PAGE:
America Has The Tinder To IGNITE a Social Uprising - Chris Hedges and Jimmy Dore (44 min)
In my last diary, I discussed how Donald Trump was not a "Fascist," but rather an exterminist, someone whose policies were so bad that their inevitable result was the extermination of significant numbers of human beings. To be fair, the idea of "exterminism" is merely a reference to ultimate effects; it doesn't serve as a complete political theory. This diary suggests a preliminary sketch of the political theory.
If you're like me, you've taken a lot of flack for not following in line during recent political campaigns. The bad news is that we're gonna catch hell again this time. The good news is that we're not alone. We've got good company. So, please, take heart.
Ralph Nader ran for president four times, but most people only remember when he ran against Al Gore and George W. Bush in 2000. As the Green Party nominee Nader got nearly 3 million votes, 97,421 of them in Florida — a pivotal state where, after a contentious recount and a Supreme Court decision, Bush beat Gore by 537 votes. Democrats excoriated Nader, calling him a spoiler. He lost many friends. Even Public Citizen, the advocacy group he founded in 1971, distanced itself from him. Nader has no regrets about running and has remained steadfast in his belief that democracy requires multiparty elections: it is not good enough to have people cast votes for the candidate they find less distasteful than the other one.
Before that election, Nader was among the most trusted people in the U.S. To some he was known as Saint Ralph. A ubiquitous consumer advocate, he’d gained a reputation for being a vigilant citizen. His coworkers remember the copious amount of mail that poured into his D.C. office: letters from fans and admirers; desperate pleas for help. Someone sent the driveshaft from a car, asking if it was defective; someone else sent a box of dry ice containing one of his lungs. Deemed cancerous, it had been surgically removed, and the man wondered if the operation had been necessary. But all that was forgotten.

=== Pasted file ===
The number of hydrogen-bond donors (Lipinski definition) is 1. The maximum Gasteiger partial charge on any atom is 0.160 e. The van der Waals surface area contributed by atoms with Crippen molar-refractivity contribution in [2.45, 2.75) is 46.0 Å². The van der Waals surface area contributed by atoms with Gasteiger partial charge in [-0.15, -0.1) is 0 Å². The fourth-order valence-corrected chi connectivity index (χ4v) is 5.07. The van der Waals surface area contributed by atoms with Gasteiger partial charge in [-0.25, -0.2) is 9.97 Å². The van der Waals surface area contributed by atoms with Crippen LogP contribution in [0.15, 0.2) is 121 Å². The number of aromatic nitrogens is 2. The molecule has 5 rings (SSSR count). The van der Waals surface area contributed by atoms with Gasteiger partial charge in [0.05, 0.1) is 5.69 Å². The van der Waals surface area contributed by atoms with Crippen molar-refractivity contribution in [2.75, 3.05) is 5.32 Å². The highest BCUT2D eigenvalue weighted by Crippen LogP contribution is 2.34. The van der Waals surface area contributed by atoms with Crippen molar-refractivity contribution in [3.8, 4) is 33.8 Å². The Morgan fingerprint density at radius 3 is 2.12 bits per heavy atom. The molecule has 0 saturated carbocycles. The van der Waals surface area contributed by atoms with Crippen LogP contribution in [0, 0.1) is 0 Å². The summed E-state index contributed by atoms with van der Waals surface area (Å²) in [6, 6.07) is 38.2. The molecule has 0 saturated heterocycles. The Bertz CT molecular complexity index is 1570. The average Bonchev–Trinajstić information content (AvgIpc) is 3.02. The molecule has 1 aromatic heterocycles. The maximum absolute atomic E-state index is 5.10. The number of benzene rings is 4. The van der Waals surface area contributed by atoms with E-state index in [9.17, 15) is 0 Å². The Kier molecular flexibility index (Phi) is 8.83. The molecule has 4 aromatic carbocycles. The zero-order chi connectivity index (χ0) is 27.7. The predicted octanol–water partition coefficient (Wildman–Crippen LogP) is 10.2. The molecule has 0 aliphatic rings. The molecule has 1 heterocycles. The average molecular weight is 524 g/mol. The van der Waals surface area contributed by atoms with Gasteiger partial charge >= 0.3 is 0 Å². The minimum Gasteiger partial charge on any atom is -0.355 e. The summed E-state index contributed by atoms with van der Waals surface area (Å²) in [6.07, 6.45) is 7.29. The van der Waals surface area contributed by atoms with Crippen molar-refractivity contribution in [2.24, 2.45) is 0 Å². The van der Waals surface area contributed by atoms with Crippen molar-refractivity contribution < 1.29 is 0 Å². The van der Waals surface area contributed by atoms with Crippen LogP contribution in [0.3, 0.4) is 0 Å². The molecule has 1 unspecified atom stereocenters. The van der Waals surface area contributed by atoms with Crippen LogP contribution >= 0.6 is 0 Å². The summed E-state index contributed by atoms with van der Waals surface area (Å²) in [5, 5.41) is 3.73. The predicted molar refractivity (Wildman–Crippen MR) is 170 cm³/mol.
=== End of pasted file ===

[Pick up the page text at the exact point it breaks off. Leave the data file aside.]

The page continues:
Consider this letter to the editor:
It was difficult to read David Barsamian’s interview with Ralph Nader, not because of what was said but because of who said it. Though I agree with Nader, I couldn’t help but remember that he was instrumental in helping George W. Bush get elected president: had Nader not been on the
ballot in Florida, Al Gore would have won the state, taken office, and most likely never ordered the invasion of Iraq. Gore would also have led in the battle against climate change. Yet Nader states he has no regrets. I take this to mean that, knowing what we know now, he would have run anyway. Rather than put a presidential spoiler on the ballot every four years, a viable third party should focus on
local or statewide elections. Unfortunately we saw key states go to Donald Trump in 2016 because of a third-party candidate. I wonder how a man who says the things Nader says can support third-party politics upending elections.
A second subscriber echoes the sentiment:
I am impressed with Ralph Nader’s lifelong service to society, but as someone who sees climate change as a top priority, I find his good work pales in comparison to the harm he caused
in the 2000 presidential election. Two points are undeniable: he had no chance of winning the election, and in a razor-thin race between a Texas oilman and one of the first major-party politicians to recognize the urgency of climate change, Nader swung the election to the former. This set the planet back considerably, which will cause the death and displacement of millions of people